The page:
If you’re an employee who works from home, you’re probably using your phone, internet, and electricity. These are considered working from home tax deductions that you could claim on your tax return. However, it’s imperative to note that how you operate from home has an impact on whether you can deduct office expenses. For example, occasionally checking emails, taking the odd work call, or doing minimal work tasks are not sufficient, even if they are conducted from home. To claim a home office tax deduction, you must:
Work from home regularly to fulfil your employment duties.
Have additional expenses due to working from home, and
Have adequate records that outline hours worked and expenses incurred.
What are home office expenses?
Home office expenses are the extra costs you incur when working from home, rather than at your employer’s workplace. These costs can include electricity, internet, mobile phones, office equipment, computers, and more.
Alex works from a dedicated home office two days per week. Alex incurs additional costs during these two days that she could not have if she worked in the office. These include the internet, mobile phone, electricity, and stationery. Since she works from a dedicated home office, Alex can choose the fixed rate method, or the actual cost method.
How can you claim home office expenses?
From 2023, there are two methods to claim home office expenses. The revised fixed rate method combines most work from home tax deductions and allows you to earn 67 cents per hour worked from home. The actual cost method allows you to make deductions separately, but does not permit you to claim a standard rate per hour worked from home.
Revised Fixed Rate method
On 1 March 2023, the ATO introduced the fixed rate method for work from home deductions. The fixed rate method is calculated at 67 cents per hour you work from home and includes the following deductions:
When using this method, you must keep an accurate record of the actual hours worked from home. This is done through timesheets, rosters, employer logs, time-tracking apps, or a regularly updated calendar, logbook, spreadsheet, or similar.
You can also claim a separate deduction for the work-related portion of items such as office chairs, desks and bookshelves. But remember to always keep your receipts, as these decline in value over time. You may also be able to claim for the repairs and maintenance of these items.
Actual cost method
The actual cost method is exactly what it says – you claim the actual cost of running your home office (see example below for calculations), not a nominal 67c per hour claimed under the fixed rate method. Expenses to deduct through the actual cost method include:
Electricity and gas
Phone expenses (home and mobile).
Stationery and computer consumables
Home office cleaning expenses
Full purchase price of office equipment less than $300 (e.g. a chair)
Depreciation on office equipmentcosting more than $300 (eg. standing desk)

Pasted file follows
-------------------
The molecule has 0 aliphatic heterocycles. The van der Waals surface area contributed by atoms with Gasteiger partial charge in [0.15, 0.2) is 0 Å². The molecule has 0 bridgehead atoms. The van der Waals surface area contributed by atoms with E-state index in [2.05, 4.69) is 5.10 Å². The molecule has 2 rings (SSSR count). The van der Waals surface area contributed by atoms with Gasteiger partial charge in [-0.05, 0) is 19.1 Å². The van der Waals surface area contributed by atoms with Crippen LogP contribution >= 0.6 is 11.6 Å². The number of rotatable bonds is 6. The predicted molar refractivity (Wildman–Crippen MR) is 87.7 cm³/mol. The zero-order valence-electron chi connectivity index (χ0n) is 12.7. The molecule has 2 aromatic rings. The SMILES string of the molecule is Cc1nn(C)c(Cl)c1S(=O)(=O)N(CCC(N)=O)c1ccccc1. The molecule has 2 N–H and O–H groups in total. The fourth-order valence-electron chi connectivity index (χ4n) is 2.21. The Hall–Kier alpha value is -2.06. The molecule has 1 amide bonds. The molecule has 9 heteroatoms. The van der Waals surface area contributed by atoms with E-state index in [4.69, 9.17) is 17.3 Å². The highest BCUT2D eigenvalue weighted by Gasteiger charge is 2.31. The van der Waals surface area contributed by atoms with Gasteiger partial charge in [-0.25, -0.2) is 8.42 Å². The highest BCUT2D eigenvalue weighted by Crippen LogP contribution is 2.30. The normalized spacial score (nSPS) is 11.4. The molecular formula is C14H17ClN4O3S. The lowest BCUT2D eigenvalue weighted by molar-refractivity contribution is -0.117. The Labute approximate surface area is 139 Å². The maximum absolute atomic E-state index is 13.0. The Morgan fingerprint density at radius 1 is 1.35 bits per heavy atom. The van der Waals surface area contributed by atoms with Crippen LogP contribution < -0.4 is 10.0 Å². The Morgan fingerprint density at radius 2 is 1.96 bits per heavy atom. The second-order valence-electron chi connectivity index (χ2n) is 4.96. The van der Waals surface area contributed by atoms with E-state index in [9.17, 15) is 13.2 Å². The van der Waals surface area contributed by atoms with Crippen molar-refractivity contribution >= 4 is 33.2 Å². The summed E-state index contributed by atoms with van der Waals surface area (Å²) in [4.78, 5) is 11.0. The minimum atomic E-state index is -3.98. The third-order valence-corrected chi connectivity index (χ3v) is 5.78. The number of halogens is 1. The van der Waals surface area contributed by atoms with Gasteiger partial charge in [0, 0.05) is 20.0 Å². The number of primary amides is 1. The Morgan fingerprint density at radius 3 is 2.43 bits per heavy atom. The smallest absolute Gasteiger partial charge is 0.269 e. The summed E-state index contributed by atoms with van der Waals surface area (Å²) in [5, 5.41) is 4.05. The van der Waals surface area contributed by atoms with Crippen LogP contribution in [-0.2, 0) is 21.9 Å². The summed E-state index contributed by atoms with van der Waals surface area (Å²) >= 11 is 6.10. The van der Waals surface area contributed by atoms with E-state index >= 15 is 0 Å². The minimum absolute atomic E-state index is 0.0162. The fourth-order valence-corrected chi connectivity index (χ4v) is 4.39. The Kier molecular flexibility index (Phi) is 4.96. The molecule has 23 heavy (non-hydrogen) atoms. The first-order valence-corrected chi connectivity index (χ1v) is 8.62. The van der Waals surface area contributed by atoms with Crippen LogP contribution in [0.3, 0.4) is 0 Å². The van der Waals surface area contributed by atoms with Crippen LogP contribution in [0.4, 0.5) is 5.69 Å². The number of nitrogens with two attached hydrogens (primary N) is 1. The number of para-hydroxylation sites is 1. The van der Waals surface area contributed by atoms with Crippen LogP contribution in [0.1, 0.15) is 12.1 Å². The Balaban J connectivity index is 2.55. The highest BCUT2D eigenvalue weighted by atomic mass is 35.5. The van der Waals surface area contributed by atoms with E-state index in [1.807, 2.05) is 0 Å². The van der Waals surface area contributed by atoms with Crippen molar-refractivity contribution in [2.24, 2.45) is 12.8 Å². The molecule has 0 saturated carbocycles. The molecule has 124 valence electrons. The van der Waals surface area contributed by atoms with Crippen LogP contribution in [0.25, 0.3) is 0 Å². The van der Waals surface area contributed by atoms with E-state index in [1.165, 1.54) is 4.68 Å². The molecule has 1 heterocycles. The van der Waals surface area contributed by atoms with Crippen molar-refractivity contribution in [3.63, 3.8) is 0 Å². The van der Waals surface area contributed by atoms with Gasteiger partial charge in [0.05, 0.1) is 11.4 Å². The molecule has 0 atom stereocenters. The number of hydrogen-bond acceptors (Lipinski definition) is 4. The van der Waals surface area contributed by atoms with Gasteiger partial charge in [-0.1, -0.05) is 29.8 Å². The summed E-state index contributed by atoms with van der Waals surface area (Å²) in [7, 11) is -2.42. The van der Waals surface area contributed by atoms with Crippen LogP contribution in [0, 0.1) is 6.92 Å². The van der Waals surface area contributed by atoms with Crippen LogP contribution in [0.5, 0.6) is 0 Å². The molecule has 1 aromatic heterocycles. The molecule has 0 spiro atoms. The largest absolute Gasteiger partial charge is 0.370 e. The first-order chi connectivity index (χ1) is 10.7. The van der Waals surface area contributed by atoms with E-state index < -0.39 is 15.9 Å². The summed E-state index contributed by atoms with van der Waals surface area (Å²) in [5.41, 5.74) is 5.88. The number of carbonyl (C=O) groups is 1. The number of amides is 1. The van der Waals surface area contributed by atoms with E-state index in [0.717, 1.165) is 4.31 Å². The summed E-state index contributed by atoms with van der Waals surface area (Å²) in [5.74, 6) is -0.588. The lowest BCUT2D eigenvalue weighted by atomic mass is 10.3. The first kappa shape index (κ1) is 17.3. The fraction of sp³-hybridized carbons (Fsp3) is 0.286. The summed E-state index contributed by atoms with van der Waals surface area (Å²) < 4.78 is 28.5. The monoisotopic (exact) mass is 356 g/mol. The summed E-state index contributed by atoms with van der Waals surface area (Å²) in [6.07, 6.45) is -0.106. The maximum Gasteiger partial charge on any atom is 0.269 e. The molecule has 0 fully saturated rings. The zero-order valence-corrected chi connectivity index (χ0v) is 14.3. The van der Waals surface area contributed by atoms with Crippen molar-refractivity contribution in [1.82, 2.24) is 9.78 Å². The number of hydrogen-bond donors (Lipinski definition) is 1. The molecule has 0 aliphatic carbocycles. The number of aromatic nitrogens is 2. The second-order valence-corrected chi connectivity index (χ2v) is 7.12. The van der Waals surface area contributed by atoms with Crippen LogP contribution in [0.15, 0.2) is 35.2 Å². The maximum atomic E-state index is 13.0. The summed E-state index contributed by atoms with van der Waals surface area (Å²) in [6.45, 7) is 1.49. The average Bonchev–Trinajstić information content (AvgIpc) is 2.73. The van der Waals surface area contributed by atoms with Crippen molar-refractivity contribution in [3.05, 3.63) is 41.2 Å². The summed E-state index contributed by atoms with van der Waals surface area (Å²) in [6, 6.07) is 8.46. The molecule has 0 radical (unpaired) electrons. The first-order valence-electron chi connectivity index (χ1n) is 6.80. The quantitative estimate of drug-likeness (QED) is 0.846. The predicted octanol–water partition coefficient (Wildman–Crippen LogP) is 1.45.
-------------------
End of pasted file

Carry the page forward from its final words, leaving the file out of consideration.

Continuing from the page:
To claim the actual cost method, you need to keep a record of the expenses you are claiming. In addition, you need to record the days and hours you work from home.
For more information on the actual cost method, read the actual cost method blog post.
How to calculate working from home tax deductions
If you use Etax you can skip this part as we’ll work it out for you. However, if you’re interested in how these two methods are calculated, we have provided an example comparing the two methods.
Diego is a recruitment consultant who works 24 hours per week from home and he has a diary of each hour he worked from home this year. He has a company laptop and company mobile phone, but uses home internet with his wife. He calculates his internet use is 55% work-related and his share of the $80 per month bill is $40. The work-related portion of his electricity works out to be 15% of the year’s bills. Diego also bought a monitor, mouse and keyboard used only for his home office and wasn’t reimbursed by his employer.
Revised Fixed Rate method:
Actual cost method:
It is possible for Diego to claim an apportioned amount for his electricity and internet bills.
For the internet, Diego claims 55% of $40/month for 11 months (one year minus his 1 month annual leave) = $242
For electricity, he claims 15% of the total of 11 months’ worth of electricity bills ($1,356) = $203.40
Diego kept his receipts for a computer monitorcosting $299, a mouse for $99 and a keyboard for $149.
Total claim using the actual cost method = $992.40
Therefore in this example, Diego’s working from home tax deduction claim would be $220.56 higher using the actual cost method over the fixed rate method.
What home office expenses can’t you claim?
For any work from home deduction to be claimed on your tax return, you must meet the following criteria. If you fail to comply, you won’t be able to claim it on your return:
You must have paid for the item yourself: Items supplied by your employer cannot be included on your return.
You must be out of pocket for the expense: If you purchased items on a company credit card or they reimbursed you for the purchase, you can’t also claim it on your tax return.
Have evidence to support your claim: If you don’t have a receipt for a purchase or a record of the hours you worked from home, you can’t claim.
How do I know which method is most appropriate to use?
It can be difficult to know which method will give you the largest refund at tax time. For some people the fixed rate method will be most effective, while for others the actual cost method will give you the maximum working from home tax deduction. It really comes down to your personal circumstances.
But don’t worry! If you use Etax, you don’t need to work it out yourself. Simply enter your home office expense information and our tax return will automatically calculate which method is best for you. On your tax return, you will always claim the largest home office deduction possible!